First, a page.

CPS to stock EpiPens, propose new health policies
Chicago Public Schools announced it will begin to stock EpiPens, which are used to inject medication into a person experiencing anaphylaxis shock. The medication and delivery tool of the EpiPen can be life-saving for those with severe allergies to food or other substances.
EpiPens will begin being stocked at all Chicago Public Schools pending approval by the Board of Education at a meeting Wednesday.
According to a CPS press release, if approved, CPS will have authorization to purchase "a quantity sufficient to provide between four and six devices per school."
Stocking schools with EpiPens will bring the District into compliance with a state law passed this year, and is expected to cost around $195,000. The District's Office of Special Education and Supports is charged with the purchase and distribution of the devices.
EpiPens are expected to be in schools before the 2012-13 school year. CPS estimates 4,000 of its students have diagnosed allergies. The press release did not state whether EpiPens would be rstocked after use, and who would pay for restocking. The new policy also allows students to carry and self-administer EpiPens, as well as their own asthma inhalers when authorized by a parent or guardian.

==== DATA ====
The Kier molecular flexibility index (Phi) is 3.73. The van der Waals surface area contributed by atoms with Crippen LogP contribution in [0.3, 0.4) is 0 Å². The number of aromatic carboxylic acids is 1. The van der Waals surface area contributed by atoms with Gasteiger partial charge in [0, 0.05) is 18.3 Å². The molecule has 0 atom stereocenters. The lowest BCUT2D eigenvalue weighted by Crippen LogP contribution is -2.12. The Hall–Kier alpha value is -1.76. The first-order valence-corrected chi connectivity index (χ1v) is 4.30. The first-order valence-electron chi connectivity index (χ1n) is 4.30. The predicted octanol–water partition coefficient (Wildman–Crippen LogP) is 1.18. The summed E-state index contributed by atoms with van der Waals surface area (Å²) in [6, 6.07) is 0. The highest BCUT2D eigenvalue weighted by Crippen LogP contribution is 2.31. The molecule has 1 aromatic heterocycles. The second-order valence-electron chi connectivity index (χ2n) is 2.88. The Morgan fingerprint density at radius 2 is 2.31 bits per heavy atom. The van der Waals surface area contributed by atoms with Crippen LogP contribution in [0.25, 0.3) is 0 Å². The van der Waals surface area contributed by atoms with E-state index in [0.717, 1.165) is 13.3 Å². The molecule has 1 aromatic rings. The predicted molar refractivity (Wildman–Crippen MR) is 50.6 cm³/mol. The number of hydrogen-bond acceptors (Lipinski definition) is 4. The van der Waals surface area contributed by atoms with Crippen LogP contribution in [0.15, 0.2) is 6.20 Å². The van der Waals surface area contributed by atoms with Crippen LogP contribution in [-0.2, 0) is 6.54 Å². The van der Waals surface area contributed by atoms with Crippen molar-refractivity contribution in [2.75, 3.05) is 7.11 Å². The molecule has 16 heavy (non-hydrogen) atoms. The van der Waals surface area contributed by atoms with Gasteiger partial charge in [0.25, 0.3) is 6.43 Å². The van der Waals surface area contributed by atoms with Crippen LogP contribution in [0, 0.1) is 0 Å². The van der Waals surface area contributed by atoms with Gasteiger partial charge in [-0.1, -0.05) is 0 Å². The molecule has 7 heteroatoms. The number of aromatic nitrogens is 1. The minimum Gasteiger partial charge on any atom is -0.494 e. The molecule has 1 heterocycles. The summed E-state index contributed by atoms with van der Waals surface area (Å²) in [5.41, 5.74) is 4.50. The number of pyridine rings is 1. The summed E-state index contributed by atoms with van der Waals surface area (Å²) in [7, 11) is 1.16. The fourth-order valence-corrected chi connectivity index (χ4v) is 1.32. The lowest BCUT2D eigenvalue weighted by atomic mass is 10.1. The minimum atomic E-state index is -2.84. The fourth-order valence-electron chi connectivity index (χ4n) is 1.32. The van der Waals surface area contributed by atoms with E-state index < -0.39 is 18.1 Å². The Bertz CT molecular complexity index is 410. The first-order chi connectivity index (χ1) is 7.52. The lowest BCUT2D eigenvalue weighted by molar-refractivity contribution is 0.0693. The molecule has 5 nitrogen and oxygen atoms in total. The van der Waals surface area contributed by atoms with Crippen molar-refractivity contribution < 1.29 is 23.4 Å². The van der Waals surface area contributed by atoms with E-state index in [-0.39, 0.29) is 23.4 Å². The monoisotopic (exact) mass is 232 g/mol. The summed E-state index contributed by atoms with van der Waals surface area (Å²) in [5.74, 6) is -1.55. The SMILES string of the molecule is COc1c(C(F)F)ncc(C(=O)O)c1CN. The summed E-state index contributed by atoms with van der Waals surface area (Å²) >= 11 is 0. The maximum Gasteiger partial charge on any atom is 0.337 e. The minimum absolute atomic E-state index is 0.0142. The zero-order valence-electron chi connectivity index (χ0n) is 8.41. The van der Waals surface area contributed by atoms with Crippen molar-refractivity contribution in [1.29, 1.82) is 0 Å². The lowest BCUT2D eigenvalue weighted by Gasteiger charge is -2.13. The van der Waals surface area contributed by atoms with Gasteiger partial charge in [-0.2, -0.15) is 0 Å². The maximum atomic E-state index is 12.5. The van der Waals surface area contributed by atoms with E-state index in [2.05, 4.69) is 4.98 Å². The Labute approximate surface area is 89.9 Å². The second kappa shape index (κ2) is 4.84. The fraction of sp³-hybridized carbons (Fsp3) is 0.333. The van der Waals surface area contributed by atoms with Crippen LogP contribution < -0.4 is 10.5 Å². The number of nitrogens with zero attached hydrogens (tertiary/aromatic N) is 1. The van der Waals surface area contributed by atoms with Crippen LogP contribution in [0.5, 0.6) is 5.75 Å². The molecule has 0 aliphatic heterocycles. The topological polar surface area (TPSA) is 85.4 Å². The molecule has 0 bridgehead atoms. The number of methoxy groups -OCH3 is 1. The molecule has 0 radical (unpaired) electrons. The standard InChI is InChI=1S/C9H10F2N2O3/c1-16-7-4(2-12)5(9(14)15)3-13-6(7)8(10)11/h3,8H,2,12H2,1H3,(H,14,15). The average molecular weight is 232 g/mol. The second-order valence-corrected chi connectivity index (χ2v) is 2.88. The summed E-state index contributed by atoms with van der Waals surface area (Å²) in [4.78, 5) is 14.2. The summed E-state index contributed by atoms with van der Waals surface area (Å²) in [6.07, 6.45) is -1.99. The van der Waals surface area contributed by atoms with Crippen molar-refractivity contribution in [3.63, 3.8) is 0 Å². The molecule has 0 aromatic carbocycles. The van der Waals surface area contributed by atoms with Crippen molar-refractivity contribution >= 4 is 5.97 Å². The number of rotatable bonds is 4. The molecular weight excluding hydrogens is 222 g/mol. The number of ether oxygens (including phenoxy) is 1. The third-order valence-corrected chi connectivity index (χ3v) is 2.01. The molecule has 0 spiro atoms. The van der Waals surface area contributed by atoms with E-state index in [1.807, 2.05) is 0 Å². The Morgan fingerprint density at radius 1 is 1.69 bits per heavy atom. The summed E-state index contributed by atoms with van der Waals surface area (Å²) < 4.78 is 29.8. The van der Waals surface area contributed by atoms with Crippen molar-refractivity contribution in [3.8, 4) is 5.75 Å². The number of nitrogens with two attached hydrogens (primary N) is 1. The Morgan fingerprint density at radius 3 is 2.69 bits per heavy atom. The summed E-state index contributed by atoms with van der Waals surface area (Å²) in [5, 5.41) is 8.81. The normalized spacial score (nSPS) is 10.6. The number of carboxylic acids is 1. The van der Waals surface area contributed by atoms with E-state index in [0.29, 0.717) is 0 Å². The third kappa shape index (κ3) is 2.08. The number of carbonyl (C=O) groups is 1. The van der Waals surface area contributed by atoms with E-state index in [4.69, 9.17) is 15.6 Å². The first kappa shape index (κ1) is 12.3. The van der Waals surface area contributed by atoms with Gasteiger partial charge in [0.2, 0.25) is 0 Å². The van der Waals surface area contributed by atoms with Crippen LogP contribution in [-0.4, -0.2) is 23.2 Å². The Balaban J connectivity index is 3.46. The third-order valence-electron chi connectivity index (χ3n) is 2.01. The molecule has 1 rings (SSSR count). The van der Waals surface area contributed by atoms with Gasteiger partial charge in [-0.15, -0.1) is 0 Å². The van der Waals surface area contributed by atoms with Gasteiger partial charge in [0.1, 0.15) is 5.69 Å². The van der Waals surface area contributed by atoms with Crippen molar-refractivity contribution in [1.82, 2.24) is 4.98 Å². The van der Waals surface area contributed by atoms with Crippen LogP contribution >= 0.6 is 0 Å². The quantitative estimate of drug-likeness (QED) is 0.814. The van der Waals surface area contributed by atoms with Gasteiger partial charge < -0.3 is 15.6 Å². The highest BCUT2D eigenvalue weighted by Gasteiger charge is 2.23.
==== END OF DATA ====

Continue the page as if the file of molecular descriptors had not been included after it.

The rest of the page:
All CPS staff would also be required to undergo training for: management and prevention of allergic reactions; identifying and treating Attention Deficit and Hyperactivity Disorder (ADHD); and on diabetes management and asthma.
Regarding diabetes management, the district is also proposing policy that complies with state guidelines. Under state policy, if a school nurse can not assist a student with diabetes, the school must have a "Delegated Care Aide" for every student with diabetes at a school. CPS cited 659 documented cases of students with Type 1 or Type 2 diabetes.
A CPS press release also said it will propose its first-ever asthma management policy to the Board of Education this week. CPS said it has more than 19,000 students with documented cases of asthma, or roughly five percent of its student population.
Proposed policy also addresses requirements for student access to over-the-counter medication. Students would no longer require a medical provider to authorize OTC use, but would require a parent or guardian to do so. Students would not be allowed to carry OTC medication during school hours.